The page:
As everyone living near Manhattan is above average, how can this be a problem?

  8. grim says:

    Don’t forget beautiful too.

  9. grim says:

    From the Record:

    Foreclosure auctions on the rise in Bergen and Passaic

    New Jersey’s foreclosure pipeline — which nearly froze in 2011 while mortgage servicers dealt with reports of abuses — has started moving again.

    Bergen and Passaic counties have both seen an increase in properties sold at sheriff’s auction in the first three months of this year. And RealtyTrac, a California company that follows the foreclosure market, recently reported that foreclosure activity in New Jersey rose almost 72 percent from March 2011 to March 2012.

    “We have resumed foreclosure filings in New Jersey,” said Veronica Clemons, a spokeswoman for Wells Fargo, adding that the bank tries to help customers find ways to keep their homes.

    However, Kevin Wolfe, an official with the state Administrative Office of the Courts, said that he has not seen a rise in new foreclosure filings. He speculated that lenders may be trying to figure out how to comply with a $25 billion national settlement between five large lenders and state and federal authorities over allegations of “robo-signing,” where lenders’ representatives were accused of signing legal documents without checking them, in their rush to evict homeowners.

    Because of last year’s slowdown in foreclosure activity, troubled mortgages are piling up in New Jersey. The Mortgage Bankers Association recently reported that a record 16.7 percent of mortgages in the state are either late on monthly payments or in foreclosure, compared with 12.5 percent nationwide.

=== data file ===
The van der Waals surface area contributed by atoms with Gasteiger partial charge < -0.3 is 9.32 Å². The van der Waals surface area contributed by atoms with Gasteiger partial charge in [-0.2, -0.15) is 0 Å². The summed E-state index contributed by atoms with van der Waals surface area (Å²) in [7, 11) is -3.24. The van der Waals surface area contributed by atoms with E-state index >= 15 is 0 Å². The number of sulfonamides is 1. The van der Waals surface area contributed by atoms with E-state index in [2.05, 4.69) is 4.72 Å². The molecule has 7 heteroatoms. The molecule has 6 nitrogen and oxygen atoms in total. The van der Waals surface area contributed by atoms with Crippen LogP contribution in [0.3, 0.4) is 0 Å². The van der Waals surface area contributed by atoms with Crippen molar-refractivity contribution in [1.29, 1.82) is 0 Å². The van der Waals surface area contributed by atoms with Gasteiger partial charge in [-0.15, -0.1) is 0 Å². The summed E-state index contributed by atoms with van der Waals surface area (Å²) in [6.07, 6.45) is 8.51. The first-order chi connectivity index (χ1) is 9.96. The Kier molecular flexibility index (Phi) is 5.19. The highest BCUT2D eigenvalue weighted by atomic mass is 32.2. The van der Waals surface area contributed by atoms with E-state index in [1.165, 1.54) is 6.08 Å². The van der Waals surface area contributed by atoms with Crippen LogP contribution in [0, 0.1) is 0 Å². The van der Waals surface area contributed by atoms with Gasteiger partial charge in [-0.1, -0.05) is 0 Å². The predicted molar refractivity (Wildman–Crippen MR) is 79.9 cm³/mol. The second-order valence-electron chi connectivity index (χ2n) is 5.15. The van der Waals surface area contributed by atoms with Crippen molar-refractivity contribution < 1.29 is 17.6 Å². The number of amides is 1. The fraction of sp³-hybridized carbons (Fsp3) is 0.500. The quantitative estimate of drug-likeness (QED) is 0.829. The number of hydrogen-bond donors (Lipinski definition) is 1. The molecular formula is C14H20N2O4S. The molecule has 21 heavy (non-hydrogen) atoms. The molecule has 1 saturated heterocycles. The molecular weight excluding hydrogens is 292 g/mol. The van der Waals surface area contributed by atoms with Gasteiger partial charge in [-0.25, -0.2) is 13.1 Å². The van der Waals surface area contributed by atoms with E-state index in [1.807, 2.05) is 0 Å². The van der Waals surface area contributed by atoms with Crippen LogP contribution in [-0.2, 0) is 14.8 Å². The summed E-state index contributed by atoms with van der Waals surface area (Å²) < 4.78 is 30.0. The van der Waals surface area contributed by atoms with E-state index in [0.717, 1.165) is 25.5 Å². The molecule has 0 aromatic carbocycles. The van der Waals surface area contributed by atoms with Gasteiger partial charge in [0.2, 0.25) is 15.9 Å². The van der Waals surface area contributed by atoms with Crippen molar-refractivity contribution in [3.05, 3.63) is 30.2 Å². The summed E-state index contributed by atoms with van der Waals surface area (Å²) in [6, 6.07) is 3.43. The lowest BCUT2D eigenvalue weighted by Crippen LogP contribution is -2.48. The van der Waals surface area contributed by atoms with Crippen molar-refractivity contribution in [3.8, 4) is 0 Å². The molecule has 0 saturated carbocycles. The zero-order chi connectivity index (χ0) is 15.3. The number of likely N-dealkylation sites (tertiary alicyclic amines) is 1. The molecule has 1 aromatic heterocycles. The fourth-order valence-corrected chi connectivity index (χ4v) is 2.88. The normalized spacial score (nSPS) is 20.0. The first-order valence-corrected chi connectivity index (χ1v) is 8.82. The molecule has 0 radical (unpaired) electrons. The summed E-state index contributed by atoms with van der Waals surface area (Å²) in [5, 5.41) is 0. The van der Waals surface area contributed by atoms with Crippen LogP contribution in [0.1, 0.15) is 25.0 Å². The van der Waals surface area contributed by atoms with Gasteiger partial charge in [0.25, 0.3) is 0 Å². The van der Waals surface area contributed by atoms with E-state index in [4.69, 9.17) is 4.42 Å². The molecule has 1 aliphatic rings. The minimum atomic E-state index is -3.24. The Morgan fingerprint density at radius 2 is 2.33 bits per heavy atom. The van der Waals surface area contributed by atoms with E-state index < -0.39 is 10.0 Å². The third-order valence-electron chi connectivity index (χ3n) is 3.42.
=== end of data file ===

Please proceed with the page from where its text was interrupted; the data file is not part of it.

The uneven pace of foreclosure activity suggests that New Jersey will not quickly clear the market of distressed properties, which tend to sell at a discount.

    The Bergen County sheriff auctioned a total of 74 properties in the first three months of this year, up from only 15 in the same period in 2011. The Passaic County sheriff auctioned a total of 60 properties in the first quarter, up from only nine in the same period in 2011.

    In both counties, however, auction activity remained well below the levels of the first quarter of 2010, when more than 185 properties were auctioned off in each of the counties.

  10. yo says:

    “Clearly owners receive the more beneficial tax policy, being able to deduct 100% of taxes up to $10k.”

    If you are in the 30%tax bracket.getting back 30 cents for every dollar you deduct is not a bargain without the Homestead Rebate.Imagine people that are in the lower tax bracket.I would rather see a lower Property Tax or bring back the Homestead Tax Rebate and keep a 2% cap on annual increase.

  11. borat the dictator says:

    First

  12. grim says:

    Wasn’t the top end limit for the homestead rebate $75k (taxable income per couple)? Based on the timing and delivery, seems like the homestead program was more about pandering for the low income and retiree vote.

    Didn’t the checks hit the mailboxes, literally weeks before the elections, signed by the incumbant governor of course?